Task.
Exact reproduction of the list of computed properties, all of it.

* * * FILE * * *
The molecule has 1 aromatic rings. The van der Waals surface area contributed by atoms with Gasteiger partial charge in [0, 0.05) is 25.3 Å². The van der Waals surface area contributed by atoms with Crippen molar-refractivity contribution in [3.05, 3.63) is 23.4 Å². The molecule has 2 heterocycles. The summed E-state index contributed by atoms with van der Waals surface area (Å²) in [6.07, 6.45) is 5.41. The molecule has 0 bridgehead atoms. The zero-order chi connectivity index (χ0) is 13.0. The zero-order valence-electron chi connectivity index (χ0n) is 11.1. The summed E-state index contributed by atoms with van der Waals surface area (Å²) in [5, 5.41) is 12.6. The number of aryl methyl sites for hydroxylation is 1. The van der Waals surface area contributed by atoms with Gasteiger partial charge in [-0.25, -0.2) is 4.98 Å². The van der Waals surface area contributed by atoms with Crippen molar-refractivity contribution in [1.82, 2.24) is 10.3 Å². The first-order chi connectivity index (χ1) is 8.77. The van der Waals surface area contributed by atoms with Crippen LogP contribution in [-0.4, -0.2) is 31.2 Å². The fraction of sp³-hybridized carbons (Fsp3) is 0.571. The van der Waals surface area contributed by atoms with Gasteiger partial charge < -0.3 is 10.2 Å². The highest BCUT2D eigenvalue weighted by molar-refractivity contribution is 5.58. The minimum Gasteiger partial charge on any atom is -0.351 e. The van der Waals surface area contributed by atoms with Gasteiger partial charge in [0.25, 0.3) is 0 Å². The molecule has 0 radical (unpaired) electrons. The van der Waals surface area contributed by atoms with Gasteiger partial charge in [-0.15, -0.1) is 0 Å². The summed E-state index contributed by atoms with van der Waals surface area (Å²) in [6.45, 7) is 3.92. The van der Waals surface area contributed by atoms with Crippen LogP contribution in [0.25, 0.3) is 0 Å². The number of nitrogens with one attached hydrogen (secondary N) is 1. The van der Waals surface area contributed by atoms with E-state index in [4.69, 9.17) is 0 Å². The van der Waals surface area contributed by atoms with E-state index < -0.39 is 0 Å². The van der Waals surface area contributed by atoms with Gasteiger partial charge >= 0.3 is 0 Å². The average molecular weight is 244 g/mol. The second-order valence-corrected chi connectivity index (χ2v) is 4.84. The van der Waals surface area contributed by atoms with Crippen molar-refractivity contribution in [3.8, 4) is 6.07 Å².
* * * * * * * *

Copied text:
The molecule has 1 aromatic rings. The van der Waals surface area contributed by atoms with Gasteiger partial charge in [0, 0.05) is 25.3 Å². The van der Waals surface area contributed by atoms with Crippen molar-refractivity contribution in [3.05, 3.63) is 23.4 Å². The molecule has 2 heterocycles. The summed E-state index contributed by atoms with van der Waals surface area (Å²) in [6.07, 6.45) is 5.41. The molecule has 0 bridgehead atoms. The zero-order chi connectivity index (χ0) is 13.0. The zero-order valence-electron chi connectivity index (χ0n) is 11.1. The summed E-state index contributed by atoms with van der Waals surface area (Å²) in [5, 5.41) is 12.6. The number of aryl methyl sites for hydroxylation is 1. The van der Waals surface area contributed by atoms with Gasteiger partial charge in [-0.25, -0.2) is 4.98 Å². The van der Waals surface area contributed by atoms with Crippen molar-refractivity contribution in [1.82, 2.24) is 10.3 Å². The first-order chi connectivity index (χ1) is 8.77. The van der Waals surface area contributed by atoms with Crippen LogP contribution in [-0.4, -0.2) is 31.2 Å². The fraction of sp³-hybridized carbons (Fsp3) is 0.571. The van der Waals surface area contributed by atoms with Gasteiger partial charge < -0.3 is 10.2 Å². The highest BCUT2D eigenvalue weighted by molar-refractivity contribution is 5.58. The minimum Gasteiger partial charge on any atom is -0.351 e. The van der Waals surface area contributed by atoms with Gasteiger partial charge in [0.25, 0.3) is 0 Å². The molecule has 0 radical (unpaired) electrons. The van der Waals surface area contributed by atoms with Gasteiger partial charge in [-0.15, -0.1) is 0 Å². The summed E-state index contributed by atoms with van der Waals surface area (Å²) in [6.45, 7) is 3.92. The van der Waals surface area contributed by atoms with Crippen LogP contribution in [0.25, 0.3) is 0 Å². The number of nitrogens with one attached hydrogen (secondary N) is 1. The van der Waals surface area contributed by atoms with E-state index in [4.69, 9.17) is 0 Å². The van der Waals surface area contributed by atoms with E-state index < -0.39 is 0 Å². The van der Waals surface area contributed by atoms with Gasteiger partial charge >= 0.3 is 0 Å². The average molecular weight is 244 g/mol. The second-order valence-corrected chi connectivity index (χ2v) is 4.84. The van der Waals surface area contributed by atoms with Crippen molar-refractivity contribution in [3.8, 4) is 6.07 Å².